Though the project has been decades in the making, restorers are finally almost ready to unveil the fruits of their labor. Using laser technology, they were able to burn away the blackening caused by algae and lamp smoke that covered the walls without affecting the colors underneath.
“When we started work, you couldn’t see anything – it was totally black. Different wavelengths and chromatic selection enabled us to burn away the black disfiguration without touching the colors beneath,” said project leader Barbara Mazzei. “Until recently, we weren’t able to carry out this sort of restoration – if we had done it manually we would have risked destroying the frescoes.”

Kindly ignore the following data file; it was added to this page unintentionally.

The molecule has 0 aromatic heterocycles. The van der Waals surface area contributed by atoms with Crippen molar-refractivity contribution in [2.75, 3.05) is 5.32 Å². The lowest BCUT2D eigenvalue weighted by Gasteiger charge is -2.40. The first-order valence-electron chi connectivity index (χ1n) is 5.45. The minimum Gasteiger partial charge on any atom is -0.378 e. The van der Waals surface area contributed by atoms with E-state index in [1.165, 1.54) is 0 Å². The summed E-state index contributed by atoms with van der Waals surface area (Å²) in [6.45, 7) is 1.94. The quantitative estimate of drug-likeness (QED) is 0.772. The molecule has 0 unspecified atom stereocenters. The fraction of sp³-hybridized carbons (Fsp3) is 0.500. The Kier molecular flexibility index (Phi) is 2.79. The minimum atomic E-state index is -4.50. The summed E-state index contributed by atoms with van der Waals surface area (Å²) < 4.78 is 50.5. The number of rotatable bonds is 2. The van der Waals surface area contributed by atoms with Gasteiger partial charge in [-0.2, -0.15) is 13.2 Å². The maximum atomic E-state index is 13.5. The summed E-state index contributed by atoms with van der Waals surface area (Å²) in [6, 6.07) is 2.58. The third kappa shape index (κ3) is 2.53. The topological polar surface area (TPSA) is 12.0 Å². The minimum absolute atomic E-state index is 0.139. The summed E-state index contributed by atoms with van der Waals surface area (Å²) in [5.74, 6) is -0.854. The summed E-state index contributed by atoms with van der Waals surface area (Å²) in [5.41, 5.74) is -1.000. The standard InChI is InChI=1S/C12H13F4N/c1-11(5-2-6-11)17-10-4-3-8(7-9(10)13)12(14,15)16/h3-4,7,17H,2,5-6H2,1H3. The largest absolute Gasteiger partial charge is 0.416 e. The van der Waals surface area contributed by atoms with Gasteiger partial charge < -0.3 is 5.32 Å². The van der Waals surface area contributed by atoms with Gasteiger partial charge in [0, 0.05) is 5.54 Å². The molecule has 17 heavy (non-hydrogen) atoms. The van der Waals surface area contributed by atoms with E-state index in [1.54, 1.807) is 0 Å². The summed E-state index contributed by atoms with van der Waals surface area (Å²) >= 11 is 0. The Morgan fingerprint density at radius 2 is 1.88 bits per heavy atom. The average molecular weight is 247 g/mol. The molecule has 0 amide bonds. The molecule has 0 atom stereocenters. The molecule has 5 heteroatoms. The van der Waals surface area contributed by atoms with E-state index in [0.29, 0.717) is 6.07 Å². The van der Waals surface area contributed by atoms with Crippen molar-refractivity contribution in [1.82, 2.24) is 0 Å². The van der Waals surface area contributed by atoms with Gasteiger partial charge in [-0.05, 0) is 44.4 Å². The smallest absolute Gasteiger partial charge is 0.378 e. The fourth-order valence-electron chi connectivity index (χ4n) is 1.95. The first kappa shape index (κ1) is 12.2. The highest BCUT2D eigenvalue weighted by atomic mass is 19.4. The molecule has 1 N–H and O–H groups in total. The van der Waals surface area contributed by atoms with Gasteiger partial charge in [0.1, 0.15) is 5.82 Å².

The catacombs contain over 26,000 tombs spanning 7.5 miles. “These tombs represent the roots of our deepest identity, the roots of Rome and of Christianity,” explained Cardinal Gianfranco Ravasi.
Many of the various symbols spread throughout the catacombs depict ancient traditions from pagan and early Christian Roman history. The other murals and frescoes portray saints, apostles, soldiers, and martyrs.
The opening isn’t expected to take place until later this year, with sections being opened in waves. The first part, however, expected to open this month, will feature a small museum containing statues and segments of sarcophagi.